Atheist Group Goes After Cops For Praying

Brittany M. Hughes | August 8, 2016
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The absurdly vile and perpetually smug Freedom From Religion Foundation claims to have just given a Florida police chief “constitutional lessons” following a clearly contentious departmental awards ceremony last month.

The offending event? It was an awards ceremony for officers, which just happened to be held in the multi-purpose building of a seminary.

Seriously. That’s it.

Oh, and because they actually dared to take two minutes out of an otherwise secular, non-religious ceremony to offer an invocation. Which is apparently all it takes to cause militant atheists’ heads to spin around and explode.

So with nothing better to do with their time, the FFRF sent a letter to the Oviedo Police Department explaining that "It is a fundamental principle of Establishment Clause jurisprudence that that the government cannot promote, advance or otherwise endorse religion.”

“Allowing prayer at an awards ceremony sends the message that the police department not only prefers religion over nonreligion, but also Christianity over other faiths," FFRF claimed. The group was also beside themselves because the ceremony “discriminated” against non-religious attendees who were “forced to enter a Christian house of worship.”

Perhaps the most entertaining aspect of the “free-thought” group’s letter is the fact that they sent it to Police Chief Jeffrey Chudnow – who’s Jewish. And also fairly articulate.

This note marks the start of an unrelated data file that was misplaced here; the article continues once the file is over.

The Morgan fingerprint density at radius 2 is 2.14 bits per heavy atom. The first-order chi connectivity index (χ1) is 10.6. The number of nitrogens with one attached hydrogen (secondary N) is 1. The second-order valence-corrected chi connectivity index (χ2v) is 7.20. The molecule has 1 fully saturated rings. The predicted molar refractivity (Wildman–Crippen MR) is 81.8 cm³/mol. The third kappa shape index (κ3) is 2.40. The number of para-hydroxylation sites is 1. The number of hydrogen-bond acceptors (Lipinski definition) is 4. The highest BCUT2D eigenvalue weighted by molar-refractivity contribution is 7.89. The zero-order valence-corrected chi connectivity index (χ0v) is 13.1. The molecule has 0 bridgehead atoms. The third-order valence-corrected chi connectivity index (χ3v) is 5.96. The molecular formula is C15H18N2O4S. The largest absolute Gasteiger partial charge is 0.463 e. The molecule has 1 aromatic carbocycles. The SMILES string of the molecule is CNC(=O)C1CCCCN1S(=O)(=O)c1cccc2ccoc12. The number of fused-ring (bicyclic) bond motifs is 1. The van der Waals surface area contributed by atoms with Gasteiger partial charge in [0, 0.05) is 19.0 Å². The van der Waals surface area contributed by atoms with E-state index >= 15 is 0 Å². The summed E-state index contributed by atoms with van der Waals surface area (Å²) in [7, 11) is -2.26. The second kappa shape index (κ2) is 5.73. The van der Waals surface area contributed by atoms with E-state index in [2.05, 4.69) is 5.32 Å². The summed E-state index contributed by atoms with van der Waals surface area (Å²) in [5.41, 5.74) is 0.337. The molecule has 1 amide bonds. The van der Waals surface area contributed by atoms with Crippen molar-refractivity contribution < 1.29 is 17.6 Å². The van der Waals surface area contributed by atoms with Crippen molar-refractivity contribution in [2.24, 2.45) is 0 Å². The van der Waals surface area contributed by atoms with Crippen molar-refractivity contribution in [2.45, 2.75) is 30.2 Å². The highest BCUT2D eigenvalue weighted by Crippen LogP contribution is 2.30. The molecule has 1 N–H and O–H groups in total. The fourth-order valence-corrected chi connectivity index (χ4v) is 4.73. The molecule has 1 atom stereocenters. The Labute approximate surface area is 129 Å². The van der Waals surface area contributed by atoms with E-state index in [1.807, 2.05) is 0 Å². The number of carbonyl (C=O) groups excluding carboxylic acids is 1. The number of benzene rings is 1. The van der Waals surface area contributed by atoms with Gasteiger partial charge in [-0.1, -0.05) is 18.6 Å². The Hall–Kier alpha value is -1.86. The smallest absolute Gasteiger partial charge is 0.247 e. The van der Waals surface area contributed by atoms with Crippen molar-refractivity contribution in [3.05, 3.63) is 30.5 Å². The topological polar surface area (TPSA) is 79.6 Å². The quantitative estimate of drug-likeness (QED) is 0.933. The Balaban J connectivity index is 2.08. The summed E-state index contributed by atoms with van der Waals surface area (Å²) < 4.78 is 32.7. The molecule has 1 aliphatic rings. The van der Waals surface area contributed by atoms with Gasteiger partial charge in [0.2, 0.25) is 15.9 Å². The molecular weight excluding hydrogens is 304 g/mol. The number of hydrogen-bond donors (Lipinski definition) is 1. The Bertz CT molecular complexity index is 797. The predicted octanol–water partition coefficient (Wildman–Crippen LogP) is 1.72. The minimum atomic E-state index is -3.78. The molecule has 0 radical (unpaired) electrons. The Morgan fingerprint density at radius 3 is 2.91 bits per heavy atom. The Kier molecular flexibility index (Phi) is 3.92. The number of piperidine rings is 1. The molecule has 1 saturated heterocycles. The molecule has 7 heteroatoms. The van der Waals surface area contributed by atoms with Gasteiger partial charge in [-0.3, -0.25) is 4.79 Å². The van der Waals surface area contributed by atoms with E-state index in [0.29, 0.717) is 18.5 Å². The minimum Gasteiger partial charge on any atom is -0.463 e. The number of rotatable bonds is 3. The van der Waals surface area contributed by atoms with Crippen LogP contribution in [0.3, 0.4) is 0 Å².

“Our Annual Awards Ceremony and Career Track Recognition was not held in a church,” Chudnow pointed out in his written response to FFRF. “Yes, the even was held at the Reformed Theological Seminary complex, but in a multi-purpose room and not a religious sanctuary.”

“Finally, as a practicing member of the Jewish faith, I was not offended by the invocation, nor did I receive any complaints from any attendees,” Chudnow added.

Not to be deterred from their mission to make the world a sadder, more divided place, FFRF rebutted Chudnow’s seemingly legitimate response, claiming that “the fact that OPD did not ‘have any intention of establishing of any religion’ is irrelevant. The inclusion of an invocation at an official OPD ceremony gives the impression that the OPD—and, hence the government—endorses religion.”

Never mind that both Republican and Democratic conventions begin with an invocation. And pretty much every public funeral and memorial service, wreath-laying ceremony, monument dedication and military event. As well as every single presidential inauguration since the 1930s. And once a year, we even observe a National Day of Prayer.

But forget that. Angry atheists are going after the police department of a 37,000-person town in Florida. After all, it takes a lot of nerve to call upon a higher power for help and protection over those charged with putting themselves in harm’s way and defending our communities.

And as for all those people who didn’t complain when they were obviously offended by the brief appeal to a deity? FFRF’s Andrew Seidel explained, “Those offended by the invocation, marginalized by the display of state-sanctioned religion at a secular awards ceremony, would not seek redress from OPD and risk making themselves targets for ridicule or persecution.”

Well, that must be it. Everyone who was mortally offended by the brief prayer and outrageous physical proximity to a religious institution -- which was probably everyone, seriously -- was simply too cowed by the power and might of a voluntary police ceremony that they didn’t dare voice their discomfort.

Poor, disenfranchised atheists.

Might we suggest a better use of time and effort to our weak-kneed and clearly under-occupied friends at FFRF? I hear there are some babies out there walking around with too much candy.

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